[Avionics Today 02-22-2016] Cobalt's Co50 Valkyrie five-seater, single-engine piston aircraft has not yet obtained FAA Part 23 certification, but that hasn't stopped the manufacturer from achieving $50 million in pre-orders of the Valkyrie and Valkyrie X within the first 90 days of launching both. David Loury, founder and CEO of Cobalt, says the company has a solid avionics package in place and that Cobalt is working with several external suppliers to ensure that, when it is certified, it can be an aircraft that brings disruption to the lower end of the general aviation market.
Cobalt Valkyrie cockpit. Photo: Cobalt Aircraft.
Cobalt's parent company is based in France, but the majority of the development of the aircraft occurred in Canada, where Loury located the operations after Cobalt raised its first round of capital in 2008. In 2014, Loury relocated Cobalt to San Francisco, Calif., and the company publicly launched the Co50 Valkyrie and experimental version, Valkyrie X, on Nov. 12, 2015. Currently, the experimental version is available for $595,000 and can be secured with a $15,000 deposit with an estimated production time of six months. Loury is targeting 2017 for availability of the fully certified Valkyrie, which he said has completed 85 to 90 percent of the testing needed to obtain an FAA airworthiness certificate, though the FAA has stated it has not yet received an official application for certification for the Valkyrie.
"All the compliance documents for most of the Part 23 requirements are present, they have begun and we have not yet reached a technical maturity where we can submit them for FAA type certification," Loury told Avionics Magazine. "We are working to avoid mistakes that we have seen in the past for a new aircraft manufacturer. But we do need to get those aircraft in the field and flying because with our aircraft currently flying under an experimental type certification it goes nowhere as it is today."
Without Part 23 certification, the aircraft cannot be used for business or as an air taxi. However, Cobalt's order book, as it stands today, is still quite impressive; more than 80 percent of existing orders are from CEOs of small businesses and technology companies, such as Apple and Google.
According to Cobalt, the aircraft is the fastest single-engine piston aircraft with the ability to travel up to 260 knots. On the exterior, the aircraft is shaped like a sleek fighter with a unique one-piece canopy providing a 320-degree worldview. In the cockpit, for the certified version, Cobalt is featuring the Garmin G3X touchscreen avionics package.
"In single-engine piston airplanes, Garmin has the monopoly, de facto," said Loury. "Before switching to Garmin we had the Smart Deck, which was originally developed by L-3 and then sold to CMC Electronics, but the development was eventually dropped because it did not pick up enough traction. The fact that we have Garmin today is the result of us not having any choice, everybody is asking for Garmin because Garmin is the only glass cockpit that is out there massively. Initially, there was a choice between Avidyne, L-3 and Garmin and now everyone wants Garmin. So, as an air framer, we are excited to see new initiatives like Aspen Avionics, and other new companies that try to shake things up a little because monopolies are not good for anybody. But right now we are with Garmin because we cannot select any other option."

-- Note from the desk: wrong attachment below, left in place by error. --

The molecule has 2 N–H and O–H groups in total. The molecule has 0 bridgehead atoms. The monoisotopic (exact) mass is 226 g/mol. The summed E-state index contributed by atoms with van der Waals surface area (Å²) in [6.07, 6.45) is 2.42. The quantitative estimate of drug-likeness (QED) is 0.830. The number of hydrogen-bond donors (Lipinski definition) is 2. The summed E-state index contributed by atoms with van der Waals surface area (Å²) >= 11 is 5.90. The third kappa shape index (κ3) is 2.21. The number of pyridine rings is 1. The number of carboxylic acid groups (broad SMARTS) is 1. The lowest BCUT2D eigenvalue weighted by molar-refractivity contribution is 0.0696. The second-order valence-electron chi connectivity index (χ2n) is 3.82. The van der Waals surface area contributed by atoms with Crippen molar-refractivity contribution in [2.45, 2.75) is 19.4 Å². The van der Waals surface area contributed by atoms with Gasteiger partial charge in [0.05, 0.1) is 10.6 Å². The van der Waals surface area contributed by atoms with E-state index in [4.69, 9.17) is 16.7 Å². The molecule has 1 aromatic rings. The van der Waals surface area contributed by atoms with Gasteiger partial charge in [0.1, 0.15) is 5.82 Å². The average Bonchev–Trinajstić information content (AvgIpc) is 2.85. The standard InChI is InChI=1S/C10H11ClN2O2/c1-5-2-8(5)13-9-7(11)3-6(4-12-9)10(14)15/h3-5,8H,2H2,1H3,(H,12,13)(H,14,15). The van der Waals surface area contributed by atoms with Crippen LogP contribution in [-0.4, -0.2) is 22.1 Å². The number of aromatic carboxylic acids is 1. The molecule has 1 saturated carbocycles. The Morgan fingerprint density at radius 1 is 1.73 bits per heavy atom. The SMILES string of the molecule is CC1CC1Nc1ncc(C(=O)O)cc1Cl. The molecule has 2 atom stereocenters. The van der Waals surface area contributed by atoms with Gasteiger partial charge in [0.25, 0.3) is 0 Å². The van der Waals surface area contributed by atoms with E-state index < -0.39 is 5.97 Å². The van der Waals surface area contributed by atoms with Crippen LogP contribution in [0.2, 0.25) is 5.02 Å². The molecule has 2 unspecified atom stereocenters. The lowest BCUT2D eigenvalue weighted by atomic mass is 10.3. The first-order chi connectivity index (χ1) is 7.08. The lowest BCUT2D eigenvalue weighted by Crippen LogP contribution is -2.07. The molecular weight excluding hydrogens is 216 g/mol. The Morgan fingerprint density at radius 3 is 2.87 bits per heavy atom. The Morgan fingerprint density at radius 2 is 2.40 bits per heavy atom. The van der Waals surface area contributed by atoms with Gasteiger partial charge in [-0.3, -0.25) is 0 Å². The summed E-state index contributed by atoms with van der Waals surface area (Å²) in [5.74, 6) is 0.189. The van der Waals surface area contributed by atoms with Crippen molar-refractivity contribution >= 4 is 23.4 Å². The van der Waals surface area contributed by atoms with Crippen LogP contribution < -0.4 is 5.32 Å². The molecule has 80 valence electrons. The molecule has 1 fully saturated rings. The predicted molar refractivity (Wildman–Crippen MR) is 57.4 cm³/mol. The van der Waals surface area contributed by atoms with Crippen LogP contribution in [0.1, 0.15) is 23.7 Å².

Beyond the avionics package, Loury said the company is also working on some innovative usage of the iPad and broadband connectivity to make flying the aircraft easier for private pilots.
"We are located in Silicon Valley and over there you can see the progress being made with the Internet of Things and Internet connectivity in general, between virtually any two devices that you can think of," said Loury. "We are working actively on the use of the iPad in the cockpit of the airplane. For example, we are actually currently working with a start-up company on an app that will communicate with the aircraft engine, fuel system and electrical system and provide the pilot with very reliable information that he or she needs access to based on the phase of flight they are in or during the flight planning phase as well. We are basically 'iPhone-izing' the plane."
Loury, who is a private pilot himself, said the company is constantly talking to GA pilots about how to optimize the user experience of flying the aircraft and how that can be achieved using iPads, apps, and broadband connectivity. Most importantly, he believes cockpit avionics and the use of tablets such as the iPad need to become more simplified and not provide any information that a pilot would not need or would become overburdened by.
“We are looking to make the experience of flying as simple and as seamless for the pilot as possible. On the iPads what we are showing, in terms of engine information, is the percentile amount of the fuel remaining by time, so the pilot would know, for example, if there are two hours of fuel left. That is the only information you really need as a pilot if everything is green. Now, if there is any abnormal parameters then you display more information, but you don’t need to display this information at all times because it can distract your attention,” said Loury.
For the remainder of 2016, Loury said Cobalt is focused on getting the Valkyrie flight test aircraft flying in “real world conditions to build reliability.”
“We are looking for our early adopters and building a community of people that understand what we are doing, and understand that what we are doing is good for aviation. I’m pretty happy with the feedback we have received from the market early on, so we will just look to keep working to bring careful disruption, while respecting all the regulations to the letter,” said Loury.